Scientists in Mumbai have found the presence of giant viruses (GV) in water samples. While giant viruses have already been discovered, this is the first time GVs have been found in India.
Called the Bandra megavirus or Kurlavirus, the virus measures 465 nanometre, which is much larger than some microorganisms. For comparison, most viruses are smaller than bacteria and range from 5nm to 300nm. The Bandra megavirus is the largest GV discovered in India so far. The other virus species discovered are the Powai lake megavirus (PLMV), Mimivirus Bombay (MVB) and Kurlavirus (KUV).
“The study supports the claim that Giant Viruses may exist everywhere, but we have only recently become able to detect them. However, there isn’t enough evidence to suggest that they are directly linked to infections in humans,” said Dr Anirvan while speaking to India Science Wire.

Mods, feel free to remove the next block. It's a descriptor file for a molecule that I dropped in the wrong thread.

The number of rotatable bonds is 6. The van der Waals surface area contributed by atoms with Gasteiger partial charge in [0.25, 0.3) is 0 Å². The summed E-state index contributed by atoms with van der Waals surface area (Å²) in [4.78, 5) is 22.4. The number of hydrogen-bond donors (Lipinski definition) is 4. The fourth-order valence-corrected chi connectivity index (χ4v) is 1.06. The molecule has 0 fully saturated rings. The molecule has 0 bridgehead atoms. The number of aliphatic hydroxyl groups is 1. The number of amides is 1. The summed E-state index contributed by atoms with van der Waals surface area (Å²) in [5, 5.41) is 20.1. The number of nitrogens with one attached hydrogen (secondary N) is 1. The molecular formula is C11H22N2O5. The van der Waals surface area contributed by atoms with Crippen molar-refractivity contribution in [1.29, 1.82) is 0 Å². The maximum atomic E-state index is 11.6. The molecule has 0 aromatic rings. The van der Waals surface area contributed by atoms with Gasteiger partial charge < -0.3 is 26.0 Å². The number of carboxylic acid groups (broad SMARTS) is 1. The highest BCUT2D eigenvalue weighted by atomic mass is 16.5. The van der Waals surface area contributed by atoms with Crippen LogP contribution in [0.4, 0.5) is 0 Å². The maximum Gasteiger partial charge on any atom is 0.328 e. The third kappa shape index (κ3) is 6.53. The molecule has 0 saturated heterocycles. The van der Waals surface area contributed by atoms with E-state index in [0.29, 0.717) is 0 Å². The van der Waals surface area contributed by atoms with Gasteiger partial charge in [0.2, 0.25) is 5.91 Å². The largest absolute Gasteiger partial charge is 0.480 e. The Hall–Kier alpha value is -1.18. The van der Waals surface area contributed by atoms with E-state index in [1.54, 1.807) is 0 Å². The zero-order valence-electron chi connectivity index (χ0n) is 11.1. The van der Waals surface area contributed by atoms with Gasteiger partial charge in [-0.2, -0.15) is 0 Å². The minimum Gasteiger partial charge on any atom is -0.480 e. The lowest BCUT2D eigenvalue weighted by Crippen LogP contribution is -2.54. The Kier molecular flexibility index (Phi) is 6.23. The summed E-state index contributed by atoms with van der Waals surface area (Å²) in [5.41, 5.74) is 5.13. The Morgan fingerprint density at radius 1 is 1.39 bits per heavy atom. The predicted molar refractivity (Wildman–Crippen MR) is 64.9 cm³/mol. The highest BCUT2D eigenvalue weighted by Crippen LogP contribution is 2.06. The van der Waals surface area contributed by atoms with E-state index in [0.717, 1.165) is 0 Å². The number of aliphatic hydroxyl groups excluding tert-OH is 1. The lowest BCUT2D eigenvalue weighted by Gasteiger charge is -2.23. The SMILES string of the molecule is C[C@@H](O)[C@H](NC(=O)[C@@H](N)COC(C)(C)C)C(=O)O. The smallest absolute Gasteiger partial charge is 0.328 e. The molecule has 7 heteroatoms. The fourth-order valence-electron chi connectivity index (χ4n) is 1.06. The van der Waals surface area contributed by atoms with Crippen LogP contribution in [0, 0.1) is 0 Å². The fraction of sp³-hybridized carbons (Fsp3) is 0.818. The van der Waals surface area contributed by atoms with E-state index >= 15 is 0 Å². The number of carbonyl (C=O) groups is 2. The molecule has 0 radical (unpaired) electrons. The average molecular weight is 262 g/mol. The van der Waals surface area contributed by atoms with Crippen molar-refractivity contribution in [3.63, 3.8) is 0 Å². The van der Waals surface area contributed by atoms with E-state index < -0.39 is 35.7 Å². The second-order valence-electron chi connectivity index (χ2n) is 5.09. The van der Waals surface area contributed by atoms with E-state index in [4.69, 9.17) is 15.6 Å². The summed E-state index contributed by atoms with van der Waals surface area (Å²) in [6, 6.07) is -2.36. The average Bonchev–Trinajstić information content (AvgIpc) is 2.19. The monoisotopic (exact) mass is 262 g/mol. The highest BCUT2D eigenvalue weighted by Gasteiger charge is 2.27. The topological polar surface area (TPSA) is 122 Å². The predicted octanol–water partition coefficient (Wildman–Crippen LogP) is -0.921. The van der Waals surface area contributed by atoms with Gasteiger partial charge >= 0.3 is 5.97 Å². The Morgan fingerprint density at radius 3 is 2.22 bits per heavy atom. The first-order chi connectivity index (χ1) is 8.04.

The Mimivirus, one of the largest, most complex virus currently known, was found residing within amoebae. It was first discovered in 1992 in a water sample from a cooling tower in England. In 2018, scientists discovered a strain of giant viruses in Brazil called tupanviruses.
Viruses pick up genetic information when they infect a host. The genes can be passed onto other hosts the virus infects, allowing transfer of genes. The new genes may give the organism an advantage, and over time, may give rise to the evolution of a new species. However, the order in which GVs acquire genetic sequences from their hosts is difficult to determine and is currently not known.
The study team, which included Dr Anirvan Chatterjee, Rajesh Yadav and Professor Kiran Kondabagil (IIT-Bombay) and Thomas Sicheritz-Pontén (AIMST University, Malaysia), published their findings in the journal Scientific Reports.
(With inputs from India Science Wire)